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Following in the wake of February's news that customs agents were seizing electronics and making copies of all the files on cell phones and laptop hard drives, a federal appeals court has ruled on the legality of such searches. The result: Yeah, customs can do whatever it wants to your computer when you come across the border, without a warrant, and without cause.
The ruling extends to all electronics: In addition to laptops, feds can seize phone records and even digital pictures on your camera as they hunt for evidence. The ruling was unanimous among the three appellate judges.
Be assured that the ruling has little to do with thwarting terrorism. The appeal was actually part of an ongoing trial of a man named Michael Arnold, who returned from the Philippines and had his laptop scoured by the feds. They found purported images of child pornography on the laptop and later arrested him. In his trial, the evidence was suppressed for probable cause issues, as the court said that customs had no reasonable suspicion to search his laptop in the first place. That ruling has now been overturned.
Microsoft has developed a small plug-in device that investigators can use to quickly extract forensic data from computers that may have been used in crimes.
The COFEE, which stands for Computer Online Forensic Evidence Extractor, is a USB "thumb drive" that was quietly distributed to a handful of law-enforcement agencies last June. Microsoft General Counsel Brad Smith described its use to the 350 law-enforcement experts attending a company conference Monday.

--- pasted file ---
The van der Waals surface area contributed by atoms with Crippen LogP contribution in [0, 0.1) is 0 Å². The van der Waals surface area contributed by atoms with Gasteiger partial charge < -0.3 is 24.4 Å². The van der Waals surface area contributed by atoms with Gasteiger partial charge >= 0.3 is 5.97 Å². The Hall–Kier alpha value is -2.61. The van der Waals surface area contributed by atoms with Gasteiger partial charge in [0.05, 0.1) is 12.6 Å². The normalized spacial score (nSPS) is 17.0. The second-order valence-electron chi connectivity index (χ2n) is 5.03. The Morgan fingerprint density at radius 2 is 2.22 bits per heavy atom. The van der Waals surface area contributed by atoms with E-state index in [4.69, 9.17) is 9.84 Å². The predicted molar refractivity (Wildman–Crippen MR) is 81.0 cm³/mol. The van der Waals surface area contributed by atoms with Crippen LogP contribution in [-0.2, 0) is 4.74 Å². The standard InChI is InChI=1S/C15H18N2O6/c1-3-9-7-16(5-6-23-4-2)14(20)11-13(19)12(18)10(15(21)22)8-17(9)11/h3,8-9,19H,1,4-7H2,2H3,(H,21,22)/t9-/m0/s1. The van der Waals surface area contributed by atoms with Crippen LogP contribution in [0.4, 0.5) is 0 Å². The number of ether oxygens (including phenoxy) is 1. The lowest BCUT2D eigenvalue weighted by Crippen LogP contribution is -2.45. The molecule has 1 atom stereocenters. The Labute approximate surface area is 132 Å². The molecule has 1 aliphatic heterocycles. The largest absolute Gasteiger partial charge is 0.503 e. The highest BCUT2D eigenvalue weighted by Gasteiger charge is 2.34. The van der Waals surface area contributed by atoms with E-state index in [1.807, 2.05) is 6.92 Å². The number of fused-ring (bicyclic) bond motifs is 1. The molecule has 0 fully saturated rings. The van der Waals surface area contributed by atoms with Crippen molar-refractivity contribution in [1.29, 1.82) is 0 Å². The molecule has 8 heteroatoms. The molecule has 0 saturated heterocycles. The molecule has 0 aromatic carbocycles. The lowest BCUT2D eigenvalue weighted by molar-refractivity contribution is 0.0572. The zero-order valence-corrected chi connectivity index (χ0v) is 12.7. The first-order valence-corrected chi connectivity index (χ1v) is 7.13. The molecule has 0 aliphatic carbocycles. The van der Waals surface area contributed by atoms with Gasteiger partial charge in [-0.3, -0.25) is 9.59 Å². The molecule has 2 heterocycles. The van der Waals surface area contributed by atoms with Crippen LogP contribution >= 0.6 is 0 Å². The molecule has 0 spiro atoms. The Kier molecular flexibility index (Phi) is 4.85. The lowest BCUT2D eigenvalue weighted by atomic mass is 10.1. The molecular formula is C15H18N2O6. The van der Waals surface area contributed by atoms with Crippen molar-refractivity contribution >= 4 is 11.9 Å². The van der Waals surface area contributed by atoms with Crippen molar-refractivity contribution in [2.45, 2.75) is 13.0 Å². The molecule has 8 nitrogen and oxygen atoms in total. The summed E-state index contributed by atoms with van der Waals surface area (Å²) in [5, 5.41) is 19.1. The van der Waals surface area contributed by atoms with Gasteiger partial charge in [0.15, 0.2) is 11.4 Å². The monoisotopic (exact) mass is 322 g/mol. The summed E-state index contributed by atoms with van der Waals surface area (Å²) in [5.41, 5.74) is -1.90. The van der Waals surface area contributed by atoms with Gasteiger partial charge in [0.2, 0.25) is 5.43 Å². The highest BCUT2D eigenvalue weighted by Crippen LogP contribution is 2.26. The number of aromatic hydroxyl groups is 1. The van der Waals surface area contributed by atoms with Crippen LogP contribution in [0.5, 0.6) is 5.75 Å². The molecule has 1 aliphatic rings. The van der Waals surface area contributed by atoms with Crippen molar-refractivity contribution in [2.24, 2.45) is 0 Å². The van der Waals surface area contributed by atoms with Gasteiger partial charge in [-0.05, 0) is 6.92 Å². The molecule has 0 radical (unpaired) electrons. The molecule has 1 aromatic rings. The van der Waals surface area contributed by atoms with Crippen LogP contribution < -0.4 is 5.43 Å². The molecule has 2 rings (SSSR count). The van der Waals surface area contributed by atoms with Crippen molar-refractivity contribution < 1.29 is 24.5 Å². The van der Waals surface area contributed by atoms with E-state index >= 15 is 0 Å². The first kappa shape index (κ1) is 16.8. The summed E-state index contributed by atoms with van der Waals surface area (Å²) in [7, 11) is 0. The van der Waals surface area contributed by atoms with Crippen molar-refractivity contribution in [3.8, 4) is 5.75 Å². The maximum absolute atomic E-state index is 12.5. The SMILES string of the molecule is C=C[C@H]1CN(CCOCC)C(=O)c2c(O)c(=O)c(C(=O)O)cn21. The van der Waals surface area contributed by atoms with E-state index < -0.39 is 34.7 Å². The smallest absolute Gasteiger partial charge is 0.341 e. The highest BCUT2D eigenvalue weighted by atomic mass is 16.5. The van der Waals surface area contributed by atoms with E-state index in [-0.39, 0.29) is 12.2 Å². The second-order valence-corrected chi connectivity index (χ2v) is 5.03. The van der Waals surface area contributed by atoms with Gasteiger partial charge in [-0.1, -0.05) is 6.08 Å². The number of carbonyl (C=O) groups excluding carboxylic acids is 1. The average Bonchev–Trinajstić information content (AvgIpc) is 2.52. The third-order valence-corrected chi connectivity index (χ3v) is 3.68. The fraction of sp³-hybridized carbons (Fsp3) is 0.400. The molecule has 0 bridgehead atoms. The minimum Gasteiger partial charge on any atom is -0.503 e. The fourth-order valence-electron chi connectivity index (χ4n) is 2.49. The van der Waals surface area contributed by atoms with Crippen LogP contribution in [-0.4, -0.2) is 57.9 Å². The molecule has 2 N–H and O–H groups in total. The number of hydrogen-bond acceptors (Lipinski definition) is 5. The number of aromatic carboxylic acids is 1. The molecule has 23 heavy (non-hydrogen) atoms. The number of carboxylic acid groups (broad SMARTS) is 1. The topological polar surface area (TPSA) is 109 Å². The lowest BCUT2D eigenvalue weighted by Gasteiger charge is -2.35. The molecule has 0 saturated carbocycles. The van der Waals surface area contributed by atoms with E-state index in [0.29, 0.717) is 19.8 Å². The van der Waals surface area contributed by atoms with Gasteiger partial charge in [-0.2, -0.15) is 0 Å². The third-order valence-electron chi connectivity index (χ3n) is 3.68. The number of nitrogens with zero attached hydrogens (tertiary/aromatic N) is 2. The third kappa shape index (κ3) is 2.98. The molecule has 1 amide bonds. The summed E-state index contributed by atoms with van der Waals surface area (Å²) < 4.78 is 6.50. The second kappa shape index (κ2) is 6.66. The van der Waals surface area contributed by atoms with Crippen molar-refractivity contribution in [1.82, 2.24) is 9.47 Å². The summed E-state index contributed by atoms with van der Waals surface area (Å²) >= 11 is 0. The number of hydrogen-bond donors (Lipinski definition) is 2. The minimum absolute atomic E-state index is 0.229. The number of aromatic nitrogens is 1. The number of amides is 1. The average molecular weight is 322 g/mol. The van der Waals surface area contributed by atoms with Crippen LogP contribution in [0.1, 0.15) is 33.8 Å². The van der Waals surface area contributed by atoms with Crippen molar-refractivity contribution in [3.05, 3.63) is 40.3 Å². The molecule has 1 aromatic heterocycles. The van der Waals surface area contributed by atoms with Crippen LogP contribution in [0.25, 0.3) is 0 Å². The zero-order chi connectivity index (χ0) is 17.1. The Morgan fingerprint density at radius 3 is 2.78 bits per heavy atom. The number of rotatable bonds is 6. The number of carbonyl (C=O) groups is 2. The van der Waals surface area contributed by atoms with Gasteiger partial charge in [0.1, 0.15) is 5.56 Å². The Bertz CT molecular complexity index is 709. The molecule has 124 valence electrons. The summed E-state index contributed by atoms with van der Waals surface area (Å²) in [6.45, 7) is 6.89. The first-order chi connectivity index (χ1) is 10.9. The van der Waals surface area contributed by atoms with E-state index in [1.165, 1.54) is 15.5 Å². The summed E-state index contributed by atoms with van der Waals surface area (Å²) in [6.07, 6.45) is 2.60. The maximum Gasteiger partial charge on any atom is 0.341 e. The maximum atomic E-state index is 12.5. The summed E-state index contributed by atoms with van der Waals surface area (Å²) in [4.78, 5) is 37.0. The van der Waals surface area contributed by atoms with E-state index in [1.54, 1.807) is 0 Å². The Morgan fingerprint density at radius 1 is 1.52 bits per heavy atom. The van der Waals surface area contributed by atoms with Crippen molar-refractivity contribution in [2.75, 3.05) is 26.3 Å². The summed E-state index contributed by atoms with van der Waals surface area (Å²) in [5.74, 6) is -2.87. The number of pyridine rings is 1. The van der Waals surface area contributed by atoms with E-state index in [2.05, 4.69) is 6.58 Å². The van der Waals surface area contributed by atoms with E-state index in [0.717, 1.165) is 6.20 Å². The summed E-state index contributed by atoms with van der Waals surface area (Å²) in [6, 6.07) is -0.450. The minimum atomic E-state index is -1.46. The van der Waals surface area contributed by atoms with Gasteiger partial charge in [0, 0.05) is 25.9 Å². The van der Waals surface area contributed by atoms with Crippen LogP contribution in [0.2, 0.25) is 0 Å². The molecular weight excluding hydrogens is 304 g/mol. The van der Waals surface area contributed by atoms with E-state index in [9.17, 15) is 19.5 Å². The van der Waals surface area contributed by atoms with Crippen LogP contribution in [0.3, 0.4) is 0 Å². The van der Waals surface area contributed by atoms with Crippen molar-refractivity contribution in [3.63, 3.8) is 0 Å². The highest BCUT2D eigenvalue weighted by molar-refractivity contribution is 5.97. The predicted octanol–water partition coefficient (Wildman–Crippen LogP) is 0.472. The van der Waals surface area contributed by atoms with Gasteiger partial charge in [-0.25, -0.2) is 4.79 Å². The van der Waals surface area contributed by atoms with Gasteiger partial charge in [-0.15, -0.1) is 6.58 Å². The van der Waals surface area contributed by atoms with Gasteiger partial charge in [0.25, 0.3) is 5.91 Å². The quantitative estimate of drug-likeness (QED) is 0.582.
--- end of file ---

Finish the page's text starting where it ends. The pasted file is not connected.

The device contains 150 commands that can dramatically cut the time it takes to gather digital evidence, which is becoming more important in real-world crime, as well as cybercrime. It can decrypt passwords and analyze a computer's Internet activity, as well as data stored in the computer.
It also eliminates the need to seize a computer itself, which typically involves disconnecting from a network, turning off the power and potentially losing data. Instead, the investigator can scan for evidence on site.
More than 2,000 officers in 15 countries, including Poland, the Philippines, Germany, New Zealand and the United States, are using the device, which Microsoft provides free.
"These are things that we invest substantial resources in, but not from the perspective of selling to make money," Smith said in an interview. "We're doing this to help ensure that the Internet stays safe."
People there are utterly idiotic, thank god there are few smart ones there that see what is coming.
Originally posted by anti us gov I dont even look like a terrorist.